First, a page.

Trump rewards Michigan’s Romney McDaniel with national role
(AP) — President-elect Donald Trump wants Michigan Republican Party Chairwoman Ronna Romney McDaniel to be national party chairwoman, in part as a reward for the party carrying Michigan for the first time in 28 years.
The choice of McDaniel to serve as Republican National Committee chairwoman was confirmed Tuesday night by a person familiar with Trump’s decision. The person asked for anonymity because the announcement has not yet been made.
The niece of 2012 GOP presidential nominee Mitt Romney also earned credit with Trump by faithfully supporting him after he won the party’s 2016 nod, despite sharp criticism from her famous uncle.
“Ronna McDaniel, what a great job you and your people have done,” Trump told thousands at Deltaplex Arena in Grand Rapids, Michigan, last Friday. “I was very impressed with you. She didn’t sleep for six months!”
Trump’s decision also marks a key victory for outgoing RNC Chairman Reince Priebus.
As Trump’s incoming White House chief of staff, Priebus, who guided the at times unwieldy Trump through the general election, supported McDaniel as his replacement. Other Trump loyalists were urging him to name Nick Ayers, a close adviser to Vice President-elect Mike Pence.
While Trump’s team has said there’s no outright power struggle, Trump’s deliberations over secretary of state were seen as an indicator of influence between Priebus and senior adviser Steve Bannon. Priebus was seen as supporting Mitt Romney to become Trump’s secretary of state. On Tuesday, Trump named Exxon Mobil CEO Rex Tillerson as his choice for the nation’s top diplomat.
McDaniel would seem to validate Priebus’ performance as the chairman who turned around the financially strapped committee and ended its presidential losing streak. McDaniel would probably maintain the strategy of early spending in states, digital data and local party infrastructure, RNC insiders said.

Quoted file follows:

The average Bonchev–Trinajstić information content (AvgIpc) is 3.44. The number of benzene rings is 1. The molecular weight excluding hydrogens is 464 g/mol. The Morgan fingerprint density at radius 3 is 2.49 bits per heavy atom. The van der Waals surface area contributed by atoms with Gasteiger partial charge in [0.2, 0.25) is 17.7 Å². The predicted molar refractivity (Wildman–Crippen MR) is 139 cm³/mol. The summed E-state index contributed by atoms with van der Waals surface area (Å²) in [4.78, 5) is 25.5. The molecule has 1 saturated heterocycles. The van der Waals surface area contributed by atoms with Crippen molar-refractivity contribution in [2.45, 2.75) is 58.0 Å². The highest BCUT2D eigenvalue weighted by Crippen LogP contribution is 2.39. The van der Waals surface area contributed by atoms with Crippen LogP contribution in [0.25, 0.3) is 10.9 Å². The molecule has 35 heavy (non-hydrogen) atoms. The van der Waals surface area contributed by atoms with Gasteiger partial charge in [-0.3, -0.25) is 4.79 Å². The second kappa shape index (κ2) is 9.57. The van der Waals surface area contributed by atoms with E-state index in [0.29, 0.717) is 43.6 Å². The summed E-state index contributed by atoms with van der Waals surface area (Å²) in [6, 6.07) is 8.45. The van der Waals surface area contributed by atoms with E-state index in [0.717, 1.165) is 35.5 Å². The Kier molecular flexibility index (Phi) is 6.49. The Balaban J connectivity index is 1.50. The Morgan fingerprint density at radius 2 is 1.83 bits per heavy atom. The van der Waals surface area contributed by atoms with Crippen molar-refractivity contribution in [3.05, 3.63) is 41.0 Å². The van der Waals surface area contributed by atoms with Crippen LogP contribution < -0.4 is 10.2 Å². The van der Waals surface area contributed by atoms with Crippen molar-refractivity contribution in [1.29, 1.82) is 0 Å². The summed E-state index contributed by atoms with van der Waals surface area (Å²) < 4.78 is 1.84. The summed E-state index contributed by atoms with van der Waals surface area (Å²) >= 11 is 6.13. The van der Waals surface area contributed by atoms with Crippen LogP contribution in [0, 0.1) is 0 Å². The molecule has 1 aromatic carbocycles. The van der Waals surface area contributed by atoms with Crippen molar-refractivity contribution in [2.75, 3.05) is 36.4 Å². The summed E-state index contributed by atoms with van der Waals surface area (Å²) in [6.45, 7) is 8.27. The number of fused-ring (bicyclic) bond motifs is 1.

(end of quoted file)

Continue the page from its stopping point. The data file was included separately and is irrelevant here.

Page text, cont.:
“They said a Republican could never win Michigan,” McDaniel told the audience in Grand Rapids Friday. “I knew better. You knew better and Donald Trump knew better.”
For her work in Michigan, part of a swath of northern states that had eluded Republicans since the 1980s, McDaniel is the right call, said Henry Barbour, a Republican National Committeeman from Mississippi. Trump defied decades of precedent by also carrying Pennsylvania and Wisconsin — once-powerful, working-class Democratic states where manufacturing in smaller cities has declined.
McDaniel, 43, would face immediate pressure to hold onto control of Congress in 2018.
“I think she can help us hold a lot of these Rust Belt Democrats who voted for Donald Trump with good leadership and execution,” said Barbour. “Plus, she was willing to step out and support our nominee when her very famous uncle was doing the opposite. Now, that’s leadership.”
Trump’s choices for RNC chairman and other party leadership positions carry immense sway with its members, who will vote on the team early next year.
Should the committee approve Trump’s recommendation, McDaniel would become the second woman to be elected RNC chairman, and the first in 40 years.
That’s a good sign for the party and Trump, said Michigan Republican Bob LaBrant, considering the 2005 recordings of Trump making sexually degrading remarks that were released during the campaign.
“That sends a signal we need to send right now,” said LaBrant, former political director for the Michigan Chamber of Commerce. “And Ronna is the right one to carry the message.”